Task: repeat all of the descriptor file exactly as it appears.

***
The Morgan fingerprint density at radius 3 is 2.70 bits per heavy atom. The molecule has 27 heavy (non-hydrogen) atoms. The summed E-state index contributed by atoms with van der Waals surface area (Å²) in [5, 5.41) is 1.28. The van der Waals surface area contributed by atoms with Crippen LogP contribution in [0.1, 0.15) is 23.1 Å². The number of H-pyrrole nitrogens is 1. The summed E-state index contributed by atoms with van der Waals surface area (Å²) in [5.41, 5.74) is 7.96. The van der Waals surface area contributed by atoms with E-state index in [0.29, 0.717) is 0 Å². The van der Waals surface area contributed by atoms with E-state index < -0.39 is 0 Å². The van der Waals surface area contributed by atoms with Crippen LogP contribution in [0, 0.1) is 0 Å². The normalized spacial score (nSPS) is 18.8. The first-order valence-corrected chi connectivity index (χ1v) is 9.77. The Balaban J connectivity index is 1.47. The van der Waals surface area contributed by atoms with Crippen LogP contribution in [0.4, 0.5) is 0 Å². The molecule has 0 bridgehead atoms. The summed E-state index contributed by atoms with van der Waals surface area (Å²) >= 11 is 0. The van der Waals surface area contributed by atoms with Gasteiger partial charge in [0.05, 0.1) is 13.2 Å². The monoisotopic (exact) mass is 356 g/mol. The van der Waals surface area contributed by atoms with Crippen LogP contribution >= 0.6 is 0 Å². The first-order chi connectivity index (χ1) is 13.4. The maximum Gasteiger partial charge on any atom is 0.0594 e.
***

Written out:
The Morgan fingerprint density at radius 3 is 2.70 bits per heavy atom. The molecule has 27 heavy (non-hydrogen) atoms. The summed E-state index contributed by atoms with van der Waals surface area (Å²) in [5, 5.41) is 1.28. The van der Waals surface area contributed by atoms with Crippen LogP contribution in [0.1, 0.15) is 23.1 Å². The number of H-pyrrole nitrogens is 1. The summed E-state index contributed by atoms with van der Waals surface area (Å²) in [5.41, 5.74) is 7.96. The van der Waals surface area contributed by atoms with E-state index in [0.29, 0.717) is 0 Å². The van der Waals surface area contributed by atoms with E-state index < -0.39 is 0 Å². The van der Waals surface area contributed by atoms with Crippen LogP contribution in [0, 0.1) is 0 Å². The normalized spacial score (nSPS) is 18.8. The first-order valence-corrected chi connectivity index (χ1v) is 9.77. The Balaban J connectivity index is 1.47. The van der Waals surface area contributed by atoms with Crippen LogP contribution in [0.4, 0.5) is 0 Å². The molecule has 0 bridgehead atoms. The summed E-state index contributed by atoms with van der Waals surface area (Å²) >= 11 is 0. The van der Waals surface area contributed by atoms with Gasteiger partial charge in [0.05, 0.1) is 13.2 Å². The monoisotopic (exact) mass is 356 g/mol. The van der Waals surface area contributed by atoms with Crippen LogP contribution >= 0.6 is 0 Å². The first-order chi connectivity index (χ1) is 13.4. The maximum Gasteiger partial charge on any atom is 0.0594 e.